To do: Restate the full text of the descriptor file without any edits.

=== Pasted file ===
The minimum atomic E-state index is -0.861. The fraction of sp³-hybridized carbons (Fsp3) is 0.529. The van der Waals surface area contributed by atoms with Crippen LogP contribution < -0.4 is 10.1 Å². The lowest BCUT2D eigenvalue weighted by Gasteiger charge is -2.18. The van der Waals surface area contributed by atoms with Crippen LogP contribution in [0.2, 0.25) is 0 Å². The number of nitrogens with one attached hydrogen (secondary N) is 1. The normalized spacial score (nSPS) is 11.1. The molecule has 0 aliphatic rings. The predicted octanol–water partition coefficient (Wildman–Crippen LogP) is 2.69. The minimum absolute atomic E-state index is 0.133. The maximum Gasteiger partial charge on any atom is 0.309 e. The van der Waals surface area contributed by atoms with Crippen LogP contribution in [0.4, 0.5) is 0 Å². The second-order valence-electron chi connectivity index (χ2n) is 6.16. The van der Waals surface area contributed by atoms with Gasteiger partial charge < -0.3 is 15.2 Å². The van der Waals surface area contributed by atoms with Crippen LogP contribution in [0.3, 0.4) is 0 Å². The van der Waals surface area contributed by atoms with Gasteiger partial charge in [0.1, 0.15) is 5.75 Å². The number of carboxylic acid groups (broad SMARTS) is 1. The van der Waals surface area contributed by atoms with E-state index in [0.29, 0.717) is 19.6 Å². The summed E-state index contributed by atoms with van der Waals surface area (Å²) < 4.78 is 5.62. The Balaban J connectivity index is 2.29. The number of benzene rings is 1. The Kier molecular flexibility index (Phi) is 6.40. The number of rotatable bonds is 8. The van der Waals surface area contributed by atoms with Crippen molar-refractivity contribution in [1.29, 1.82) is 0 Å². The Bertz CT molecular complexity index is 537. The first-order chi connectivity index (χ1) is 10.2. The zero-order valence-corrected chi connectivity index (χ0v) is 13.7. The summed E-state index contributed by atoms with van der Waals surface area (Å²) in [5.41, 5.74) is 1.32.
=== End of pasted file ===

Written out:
The minimum atomic E-state index is -0.861. The fraction of sp³-hybridized carbons (Fsp3) is 0.529. The van der Waals surface area contributed by atoms with Crippen LogP contribution < -0.4 is 10.1 Å². The lowest BCUT2D eigenvalue weighted by Gasteiger charge is -2.18. The van der Waals surface area contributed by atoms with Crippen LogP contribution in [0.2, 0.25) is 0 Å². The number of nitrogens with one attached hydrogen (secondary N) is 1. The normalized spacial score (nSPS) is 11.1. The molecule has 0 aliphatic rings. The predicted octanol–water partition coefficient (Wildman–Crippen LogP) is 2.69. The minimum absolute atomic E-state index is 0.133. The maximum Gasteiger partial charge on any atom is 0.309 e. The van der Waals surface area contributed by atoms with Crippen LogP contribution in [0.4, 0.5) is 0 Å². The second-order valence-electron chi connectivity index (χ2n) is 6.16. The van der Waals surface area contributed by atoms with Gasteiger partial charge < -0.3 is 15.2 Å². The van der Waals surface area contributed by atoms with Crippen LogP contribution in [0.3, 0.4) is 0 Å². The van der Waals surface area contributed by atoms with Gasteiger partial charge in [0.1, 0.15) is 5.75 Å². The number of carboxylic acid groups (broad SMARTS) is 1. The van der Waals surface area contributed by atoms with E-state index in [0.29, 0.717) is 19.6 Å². The summed E-state index contributed by atoms with van der Waals surface area (Å²) < 4.78 is 5.62. The Balaban J connectivity index is 2.29. The number of benzene rings is 1. The Kier molecular flexibility index (Phi) is 6.40. The number of rotatable bonds is 8. The van der Waals surface area contributed by atoms with Crippen molar-refractivity contribution in [1.29, 1.82) is 0 Å². The Bertz CT molecular complexity index is 537. The first-order chi connectivity index (χ1) is 10.2. The zero-order valence-corrected chi connectivity index (χ0v) is 13.7. The summed E-state index contributed by atoms with van der Waals surface area (Å²) in [5.41, 5.74) is 1.32.